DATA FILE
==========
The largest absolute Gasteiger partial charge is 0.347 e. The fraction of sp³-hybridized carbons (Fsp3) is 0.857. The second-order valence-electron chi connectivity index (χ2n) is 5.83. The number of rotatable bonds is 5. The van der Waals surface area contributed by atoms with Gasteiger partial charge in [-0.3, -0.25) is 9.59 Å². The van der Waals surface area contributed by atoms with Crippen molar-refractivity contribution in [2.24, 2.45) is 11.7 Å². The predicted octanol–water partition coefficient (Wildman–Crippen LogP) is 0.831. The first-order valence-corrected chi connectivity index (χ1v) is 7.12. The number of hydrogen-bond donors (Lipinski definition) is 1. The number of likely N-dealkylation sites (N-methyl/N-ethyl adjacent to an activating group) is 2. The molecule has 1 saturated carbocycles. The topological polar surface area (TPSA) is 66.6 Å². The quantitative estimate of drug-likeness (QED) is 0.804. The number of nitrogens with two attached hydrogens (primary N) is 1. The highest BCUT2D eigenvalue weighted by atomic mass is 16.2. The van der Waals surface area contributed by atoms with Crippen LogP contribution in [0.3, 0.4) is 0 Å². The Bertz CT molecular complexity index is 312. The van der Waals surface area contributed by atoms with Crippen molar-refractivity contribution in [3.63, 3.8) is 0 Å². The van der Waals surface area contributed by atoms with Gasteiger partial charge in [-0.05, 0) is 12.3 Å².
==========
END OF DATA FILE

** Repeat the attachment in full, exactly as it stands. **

The largest absolute Gasteiger partial charge is 0.347 e. The fraction of sp³-hybridized carbons (Fsp3) is 0.857. The second-order valence-electron chi connectivity index (χ2n) is 5.83. The number of rotatable bonds is 5. The van der Waals surface area contributed by atoms with Gasteiger partial charge in [-0.3, -0.25) is 9.59 Å². The van der Waals surface area contributed by atoms with Crippen molar-refractivity contribution in [2.24, 2.45) is 11.7 Å². The predicted octanol–water partition coefficient (Wildman–Crippen LogP) is 0.831. The first-order valence-corrected chi connectivity index (χ1v) is 7.12. The number of hydrogen-bond donors (Lipinski definition) is 1. The number of likely N-dealkylation sites (N-methyl/N-ethyl adjacent to an activating group) is 2. The molecule has 1 saturated carbocycles. The topological polar surface area (TPSA) is 66.6 Å². The quantitative estimate of drug-likeness (QED) is 0.804. The number of nitrogens with two attached hydrogens (primary N) is 1. The highest BCUT2D eigenvalue weighted by atomic mass is 16.2. The van der Waals surface area contributed by atoms with Crippen LogP contribution in [0.3, 0.4) is 0 Å². The Bertz CT molecular complexity index is 312. The van der Waals surface area contributed by atoms with Crippen molar-refractivity contribution in [3.63, 3.8) is 0 Å². The van der Waals surface area contributed by atoms with Gasteiger partial charge in [-0.05, 0) is 12.3 Å².